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Solons wary of P27-billion annual lumpsum for Bangsamoro


Two lawmakers from Mindanao have expressed concern over the proposed Bangsamoro Basic Law's provision for a P27-billion annual block grant for the new autonomous government in Muslim Mindanao, citing the undue advantage it would have over the country's other local governments.
 
Zamboanga City Rep. Celso Lobregat, a member of the House ad hoc committee on the BBL, said the Bangsamoro block grant was akin to the Internal Revenue Allotment (IRA) received by all local government units but exempted from the Department of Budget and Management (DBM)'s disbursement rules.

“It’s like a lump sum but at least the IRA of local governments is subject to DBM guidelines," Lobregat told reporters.

Critics of the pork barrel fund have defined it as a lump sum fund whose use is at the sole discretion of the President, legislator or group of legislators, or any public officer. 
 
Under the proposed BBL, the Bangsamoro government will receive automatic appropriations whose amount will be computed through a specific formula, alongside other sources of funding.
 
Undue advantage 
 
Sen. Francis Escudero, the chairman of the Senate Committee on Finance, earlier said the Bangsamoro government could receive around P70 billion annually if the proposed BBL is approved. 
 
In contrast, the Autonomous Region in Muslim Mindanao (ARMM) budget for 2015 is only P24 billion.
 
Davao City Rep. Karlo Alexei Nograles said the automatic release of the block grant and other appropriations will give the Bangsamoro region undue advantage over other LGUs.

“There’s a question about equal treatment and equality of the law,” he said.
 
Nograles said some lawmakers expressed concern that the grant of sizeable allocations to the Bangsamoro region would entice other provinces to eventually want to join it. 
 
“If you give as much as P70 to P75 billion per year to the Bangsamoro, then it would be very enticing for other localities ad LGUs to join it, especially the poorer ones,” Nograles said.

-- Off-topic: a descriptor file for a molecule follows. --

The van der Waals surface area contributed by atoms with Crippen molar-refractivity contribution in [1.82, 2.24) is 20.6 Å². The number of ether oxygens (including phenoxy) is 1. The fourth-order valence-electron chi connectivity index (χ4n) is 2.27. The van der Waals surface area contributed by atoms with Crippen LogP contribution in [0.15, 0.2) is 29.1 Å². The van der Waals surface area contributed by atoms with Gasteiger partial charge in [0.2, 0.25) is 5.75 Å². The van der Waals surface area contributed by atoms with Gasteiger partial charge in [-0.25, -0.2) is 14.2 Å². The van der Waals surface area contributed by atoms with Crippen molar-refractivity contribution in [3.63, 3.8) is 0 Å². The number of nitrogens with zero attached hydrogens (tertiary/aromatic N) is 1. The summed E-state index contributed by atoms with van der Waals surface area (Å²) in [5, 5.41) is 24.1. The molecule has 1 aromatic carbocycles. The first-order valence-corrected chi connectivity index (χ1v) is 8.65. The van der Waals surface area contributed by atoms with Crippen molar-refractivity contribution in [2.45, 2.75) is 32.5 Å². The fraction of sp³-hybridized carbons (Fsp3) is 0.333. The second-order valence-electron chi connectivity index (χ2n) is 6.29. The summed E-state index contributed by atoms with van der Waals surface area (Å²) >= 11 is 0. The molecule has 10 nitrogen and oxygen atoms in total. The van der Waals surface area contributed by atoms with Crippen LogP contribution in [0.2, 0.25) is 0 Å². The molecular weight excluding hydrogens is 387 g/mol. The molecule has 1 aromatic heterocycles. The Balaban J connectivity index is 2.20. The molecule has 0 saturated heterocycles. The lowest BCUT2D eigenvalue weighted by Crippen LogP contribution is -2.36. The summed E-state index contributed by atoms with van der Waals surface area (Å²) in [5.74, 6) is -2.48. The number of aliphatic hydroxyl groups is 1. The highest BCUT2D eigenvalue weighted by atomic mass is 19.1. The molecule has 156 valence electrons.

The so-called “opt-in” clause refers to Article III Section 3 of the bill, which originally states that areas which are contiguous and outside the core territory may opt at anytime to be part of the territory upon petition of at least 10 percent of the registered voter s and approved by a majority of qualified votes cast in a plebiscite.
 
Safeguards against misuse
 
House Ways and Means committee chairman Marikina City Rep. Romero Quimbo, however, sees nothing wrong with funnelling various appropriations to the Bangsamoro region considering that the ARMM is one of the poorest regions in the country. 
 
“Kung saan may sakit, kinakailangang bigyan ng gamot ‘yun. Dahil kapag gumaling ‘yan, mas marami ‘yang mako-contribute later on sa pangkabuuan ng ating bayan. As leaders we are here to solve problems. And right now, the most problematic place are [certain] areas in Mindanao,” he said. 
 
But Quimbo stressed that Congress should put the necessary safeguards to avoid misuse of the funds that will be given to the Bangsamoro region.
 
“I certainly agree that we cannot give an amount without putting in place the necessary safeguards that will prevent another ARMM from taking place. [Ang takot ng marami] baka abusuhin yung pondong ‘yan tulad noong mga nakaraan na ginagamit lamang ang mga ito at hindi naman nao-audit ng COA, hindi nalalaman kung saan napupunta,” he said. 
 
President Benigno Aquino III has called the ARMM a “failed experiment” for allegedly falling short of helping the Bangsamoro people achieve their aspirations. —NB, GMA News